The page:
If you are used to Windows XP, here are the differences you find.
In GNOME, the taskbar is called the Panel, and there are two of them by default. The task listing is on the bottom panel, as is the virtual desktop pager. The system tray (the clock and its tiny icon friends) and "Quick Launch" (which is disabled in XP by default) are on the top, along with the starting menus.
There is no start menu in GNOME; in fact, there are three different menus: Applications, Places, and System. Each are on the top panel
GNOME uses a place called "Home Folder". You will find it on the Places menu. It is also personalised to your user name. For example, if your user name is "Abhi", the folder will appear as "Abhi's Home" on the desktop.
This is an area where GNOME is very similar. It is simply known as "Computer", omitting "My". Available drives for storing files will be shown. Note that there are no "drive letters" (such as A: or C:) used in GNOME, instead drives are given more logical names (such as Floppy and USB CD-RW Drive). "Filesystem" is the root directory, which is the parent of everything.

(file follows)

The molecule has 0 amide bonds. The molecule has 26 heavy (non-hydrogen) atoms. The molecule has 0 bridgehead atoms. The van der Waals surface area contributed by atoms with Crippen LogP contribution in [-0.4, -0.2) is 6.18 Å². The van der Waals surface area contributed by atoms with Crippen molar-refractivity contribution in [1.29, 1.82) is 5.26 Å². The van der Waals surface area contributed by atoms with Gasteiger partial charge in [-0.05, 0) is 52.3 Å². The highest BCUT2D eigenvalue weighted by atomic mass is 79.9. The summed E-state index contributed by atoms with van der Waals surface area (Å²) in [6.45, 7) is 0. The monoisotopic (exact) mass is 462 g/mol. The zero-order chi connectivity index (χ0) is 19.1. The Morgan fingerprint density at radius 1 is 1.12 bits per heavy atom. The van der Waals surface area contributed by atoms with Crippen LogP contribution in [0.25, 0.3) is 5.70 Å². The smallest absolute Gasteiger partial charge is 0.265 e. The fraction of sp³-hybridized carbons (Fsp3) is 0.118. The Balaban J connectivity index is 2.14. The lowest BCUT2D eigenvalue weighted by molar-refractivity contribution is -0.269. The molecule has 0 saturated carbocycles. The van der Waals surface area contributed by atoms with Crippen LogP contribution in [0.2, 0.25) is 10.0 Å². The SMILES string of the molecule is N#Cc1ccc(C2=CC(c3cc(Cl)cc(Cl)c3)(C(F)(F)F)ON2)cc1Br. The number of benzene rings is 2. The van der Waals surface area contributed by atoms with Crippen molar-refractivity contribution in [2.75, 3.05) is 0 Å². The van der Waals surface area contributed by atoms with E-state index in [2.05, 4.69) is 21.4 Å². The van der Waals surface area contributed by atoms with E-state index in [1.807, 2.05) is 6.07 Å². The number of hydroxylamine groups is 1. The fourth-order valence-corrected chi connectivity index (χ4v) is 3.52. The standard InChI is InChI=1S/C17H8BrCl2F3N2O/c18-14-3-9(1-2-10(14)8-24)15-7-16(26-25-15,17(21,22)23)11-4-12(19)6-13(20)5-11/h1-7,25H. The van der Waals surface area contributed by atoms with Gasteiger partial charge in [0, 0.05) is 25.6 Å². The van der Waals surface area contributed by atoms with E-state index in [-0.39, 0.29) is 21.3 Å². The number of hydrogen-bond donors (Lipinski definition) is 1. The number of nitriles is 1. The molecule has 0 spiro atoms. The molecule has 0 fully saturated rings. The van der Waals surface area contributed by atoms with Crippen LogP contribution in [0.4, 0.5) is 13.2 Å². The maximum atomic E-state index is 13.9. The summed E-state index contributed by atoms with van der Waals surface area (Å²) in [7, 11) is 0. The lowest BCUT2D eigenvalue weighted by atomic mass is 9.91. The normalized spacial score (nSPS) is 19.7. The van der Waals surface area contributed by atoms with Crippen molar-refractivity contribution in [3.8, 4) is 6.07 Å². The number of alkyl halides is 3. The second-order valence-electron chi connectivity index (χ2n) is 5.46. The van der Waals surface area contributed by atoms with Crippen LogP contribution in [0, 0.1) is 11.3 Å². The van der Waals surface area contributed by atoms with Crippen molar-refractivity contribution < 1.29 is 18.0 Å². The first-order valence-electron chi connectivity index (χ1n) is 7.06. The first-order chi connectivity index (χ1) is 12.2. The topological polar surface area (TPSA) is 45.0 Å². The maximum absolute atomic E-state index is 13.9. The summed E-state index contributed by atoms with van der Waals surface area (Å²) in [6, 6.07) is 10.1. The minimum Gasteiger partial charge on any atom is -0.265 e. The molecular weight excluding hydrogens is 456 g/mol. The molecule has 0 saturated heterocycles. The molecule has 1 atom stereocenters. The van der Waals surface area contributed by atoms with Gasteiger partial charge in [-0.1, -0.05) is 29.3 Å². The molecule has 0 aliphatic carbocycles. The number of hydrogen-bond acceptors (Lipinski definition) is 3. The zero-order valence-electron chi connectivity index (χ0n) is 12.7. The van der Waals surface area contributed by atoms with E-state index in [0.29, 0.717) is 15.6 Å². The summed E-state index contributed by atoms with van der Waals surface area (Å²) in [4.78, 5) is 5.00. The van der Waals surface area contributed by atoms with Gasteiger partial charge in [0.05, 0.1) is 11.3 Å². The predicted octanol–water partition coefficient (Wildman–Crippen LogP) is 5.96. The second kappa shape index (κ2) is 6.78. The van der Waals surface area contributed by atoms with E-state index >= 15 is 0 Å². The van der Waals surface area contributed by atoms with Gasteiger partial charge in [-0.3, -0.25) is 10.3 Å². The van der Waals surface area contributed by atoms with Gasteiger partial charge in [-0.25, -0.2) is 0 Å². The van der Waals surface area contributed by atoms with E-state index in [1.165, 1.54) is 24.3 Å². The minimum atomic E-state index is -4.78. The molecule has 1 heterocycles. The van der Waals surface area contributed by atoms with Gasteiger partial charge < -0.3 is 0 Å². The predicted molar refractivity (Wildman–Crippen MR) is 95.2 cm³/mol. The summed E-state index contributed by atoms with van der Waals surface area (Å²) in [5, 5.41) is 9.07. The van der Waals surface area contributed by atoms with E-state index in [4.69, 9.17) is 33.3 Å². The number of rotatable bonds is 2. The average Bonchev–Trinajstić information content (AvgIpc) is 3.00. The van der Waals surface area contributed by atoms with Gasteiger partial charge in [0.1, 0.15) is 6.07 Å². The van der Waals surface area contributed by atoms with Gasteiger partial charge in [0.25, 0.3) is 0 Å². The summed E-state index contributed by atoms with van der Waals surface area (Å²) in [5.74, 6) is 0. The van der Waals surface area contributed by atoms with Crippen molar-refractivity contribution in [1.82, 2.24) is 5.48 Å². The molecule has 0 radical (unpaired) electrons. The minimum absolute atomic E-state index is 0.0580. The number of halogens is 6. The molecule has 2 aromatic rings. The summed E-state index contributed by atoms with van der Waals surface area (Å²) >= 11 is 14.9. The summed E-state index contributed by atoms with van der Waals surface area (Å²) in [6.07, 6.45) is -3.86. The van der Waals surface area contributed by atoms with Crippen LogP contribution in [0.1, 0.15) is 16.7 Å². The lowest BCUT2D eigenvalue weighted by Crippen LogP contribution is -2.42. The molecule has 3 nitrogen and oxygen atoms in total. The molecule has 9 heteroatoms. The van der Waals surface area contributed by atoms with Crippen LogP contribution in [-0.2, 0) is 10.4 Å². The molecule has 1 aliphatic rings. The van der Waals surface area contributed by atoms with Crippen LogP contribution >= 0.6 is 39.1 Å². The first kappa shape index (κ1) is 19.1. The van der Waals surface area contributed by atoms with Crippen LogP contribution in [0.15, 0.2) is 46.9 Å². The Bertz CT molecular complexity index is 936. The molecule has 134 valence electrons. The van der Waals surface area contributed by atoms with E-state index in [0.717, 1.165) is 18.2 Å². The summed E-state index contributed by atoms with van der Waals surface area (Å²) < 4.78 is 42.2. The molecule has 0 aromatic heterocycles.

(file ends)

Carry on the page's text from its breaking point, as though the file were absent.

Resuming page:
My Network PlacesEdit
Access to network resources can be done by choosing "Network" from inside the Places menu.
GNOME does not have a Control Panel, instead there is a menu called "Preferences" in the System menu, for changing user options (such as themes and wallpapers), and there is a menu called "Administration" for changing the system's configuration.
GNOME does not call it Recycle Bin. It calls it "Trash" or "Wastebasket", depending on the localisation. It functions similarly though. By default, all files must go into the Wastebasket before they can be deleted, although there is an option to delete on the spot. It is located on the bottom panel, instead of the desktop.
Windows Explorer/File ManagerEdit
The file manager (Nautilus) is GNOME's equivalent to Windows Explorer. From GNOME version 2.26, there's tabs feature in Nautilus.
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